Since his death, I have been remembering all of the “lasts.” You always remember those: the last tweet, the last Facebook update, the last photo I took of him, the last time he was at my house, the last time I was in his disastrously messy car.
Everything around me is a reminder, as if a trace of life is left behind everywhere he went, like a scent. Whenever I’m on South Street, I remember the last time he got new plugs for his ear lobes. RuPaul reminds me of him. Britney Spears reminds me of him. Blood oranges, enchiladas, Hello Kitty.
Our lasts were, in most cases, also firsts. The last meal we shared was at our annual Easter party, which we thought would be the first of many he would attend. It was at that party, he told us, that he had his first-ever green bean casserole. Also his last.
The lasts hurt so much because they’re a reminder of the obliterated potential. You decide to let someone into your life as a friend, and you can imagine how things will be years on: the holidays and birthdays, the summers and winters, the drunken nights out, the drunken nights in.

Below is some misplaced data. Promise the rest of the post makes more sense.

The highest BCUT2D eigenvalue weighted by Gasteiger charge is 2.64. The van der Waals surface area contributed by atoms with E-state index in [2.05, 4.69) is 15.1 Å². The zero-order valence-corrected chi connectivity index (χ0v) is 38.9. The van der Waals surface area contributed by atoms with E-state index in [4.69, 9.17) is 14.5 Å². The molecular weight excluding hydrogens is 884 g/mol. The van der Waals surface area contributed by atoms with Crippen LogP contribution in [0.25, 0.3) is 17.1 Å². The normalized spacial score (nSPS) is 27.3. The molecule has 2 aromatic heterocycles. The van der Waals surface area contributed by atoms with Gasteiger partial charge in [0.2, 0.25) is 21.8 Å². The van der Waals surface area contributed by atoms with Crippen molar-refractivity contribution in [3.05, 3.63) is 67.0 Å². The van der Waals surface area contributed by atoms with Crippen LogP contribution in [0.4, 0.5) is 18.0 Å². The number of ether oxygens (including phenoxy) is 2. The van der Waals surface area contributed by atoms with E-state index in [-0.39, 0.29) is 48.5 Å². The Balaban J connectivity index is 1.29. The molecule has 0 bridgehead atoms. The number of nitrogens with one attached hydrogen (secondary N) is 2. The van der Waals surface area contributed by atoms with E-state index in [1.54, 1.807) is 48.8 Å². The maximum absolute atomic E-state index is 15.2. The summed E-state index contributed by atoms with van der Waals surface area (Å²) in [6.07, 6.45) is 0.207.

We have the lasts to be grateful for, but we can’t help but feel robbed of an undiscovered future and memories we never had a chance to make. And then we remember that the future that’s gone is his. We still have ours, and that’s more to be grateful for.
Sometimes I think we don’t really lose anybody. We just find them somewhere else. I find Joey continuously in the friends we inherited from him.
Joey collected people, and he carried a whole world with him. His was an exuberant life that spilled over into everyone around him. Like all is other possessions, we are left behind to be redistributed or to be gathered closer. We have chosen the latter.